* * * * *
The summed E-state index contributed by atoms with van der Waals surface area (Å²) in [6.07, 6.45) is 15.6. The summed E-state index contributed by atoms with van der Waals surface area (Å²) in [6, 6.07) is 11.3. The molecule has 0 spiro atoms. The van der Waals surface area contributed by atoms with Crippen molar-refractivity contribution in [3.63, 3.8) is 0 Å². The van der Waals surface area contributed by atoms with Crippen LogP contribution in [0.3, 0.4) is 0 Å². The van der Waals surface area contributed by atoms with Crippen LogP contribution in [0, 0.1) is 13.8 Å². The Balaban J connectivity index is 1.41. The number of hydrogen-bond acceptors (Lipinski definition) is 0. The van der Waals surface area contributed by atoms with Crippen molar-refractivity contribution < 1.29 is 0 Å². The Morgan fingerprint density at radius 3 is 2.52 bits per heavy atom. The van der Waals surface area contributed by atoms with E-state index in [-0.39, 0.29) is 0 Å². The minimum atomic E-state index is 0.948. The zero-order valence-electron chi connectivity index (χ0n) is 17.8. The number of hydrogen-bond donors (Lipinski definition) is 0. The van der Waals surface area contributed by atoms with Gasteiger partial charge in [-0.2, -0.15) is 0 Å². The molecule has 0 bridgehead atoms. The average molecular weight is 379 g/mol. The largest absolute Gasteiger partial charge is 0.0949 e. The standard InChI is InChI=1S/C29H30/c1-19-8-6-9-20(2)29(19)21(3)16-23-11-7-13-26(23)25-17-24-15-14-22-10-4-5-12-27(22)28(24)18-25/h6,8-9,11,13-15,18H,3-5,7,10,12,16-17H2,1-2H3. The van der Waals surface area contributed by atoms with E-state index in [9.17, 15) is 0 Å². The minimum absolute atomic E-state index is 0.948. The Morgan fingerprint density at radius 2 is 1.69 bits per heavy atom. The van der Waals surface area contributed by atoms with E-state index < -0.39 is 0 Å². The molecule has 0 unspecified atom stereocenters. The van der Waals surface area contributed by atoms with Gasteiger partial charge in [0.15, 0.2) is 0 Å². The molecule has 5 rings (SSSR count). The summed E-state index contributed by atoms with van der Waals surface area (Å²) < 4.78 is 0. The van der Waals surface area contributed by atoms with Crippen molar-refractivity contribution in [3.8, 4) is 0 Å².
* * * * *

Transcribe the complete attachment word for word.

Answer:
The summed E-state index contributed by atoms with van der Waals surface area (Å²) in [6.07, 6.45) is 15.6. The summed E-state index contributed by atoms with van der Waals surface area (Å²) in [6, 6.07) is 11.3. The molecule has 0 spiro atoms. The van der Waals surface area contributed by atoms with Crippen molar-refractivity contribution in [3.63, 3.8) is 0 Å². The van der Waals surface area contributed by atoms with Crippen LogP contribution in [0.3, 0.4) is 0 Å². The van der Waals surface area contributed by atoms with Crippen LogP contribution in [0, 0.1) is 13.8 Å². The Balaban J connectivity index is 1.41. The number of hydrogen-bond acceptors (Lipinski definition) is 0. The van der Waals surface area contributed by atoms with Crippen molar-refractivity contribution < 1.29 is 0 Å². The Morgan fingerprint density at radius 3 is 2.52 bits per heavy atom. The van der Waals surface area contributed by atoms with E-state index in [-0.39, 0.29) is 0 Å². The minimum atomic E-state index is 0.948. The zero-order valence-electron chi connectivity index (χ0n) is 17.8. The number of hydrogen-bond donors (Lipinski definition) is 0. The van der Waals surface area contributed by atoms with Gasteiger partial charge in [-0.2, -0.15) is 0 Å². The molecule has 0 bridgehead atoms. The average molecular weight is 379 g/mol. The largest absolute Gasteiger partial charge is 0.0949 e. The standard InChI is InChI=1S/C29H30/c1-19-8-6-9-20(2)29(19)21(3)16-23-11-7-13-26(23)25-17-24-15-14-22-10-4-5-12-27(22)28(24)18-25/h6,8-9,11,13-15,18H,3-5,7,10,12,16-17H2,1-2H3. The van der Waals surface area contributed by atoms with E-state index in [9.17, 15) is 0 Å². The minimum absolute atomic E-state index is 0.948. The Morgan fingerprint density at radius 2 is 1.69 bits per heavy atom. The van der Waals surface area contributed by atoms with E-state index < -0.39 is 0 Å². The molecule has 0 unspecified atom stereocenters. The van der Waals surface area contributed by atoms with Gasteiger partial charge in [0.15, 0.2) is 0 Å². The molecule has 5 rings (SSSR count). The summed E-state index contributed by atoms with van der Waals surface area (Å²) < 4.78 is 0. The van der Waals surface area contributed by atoms with Crippen molar-refractivity contribution in [3.8, 4) is 0 Å².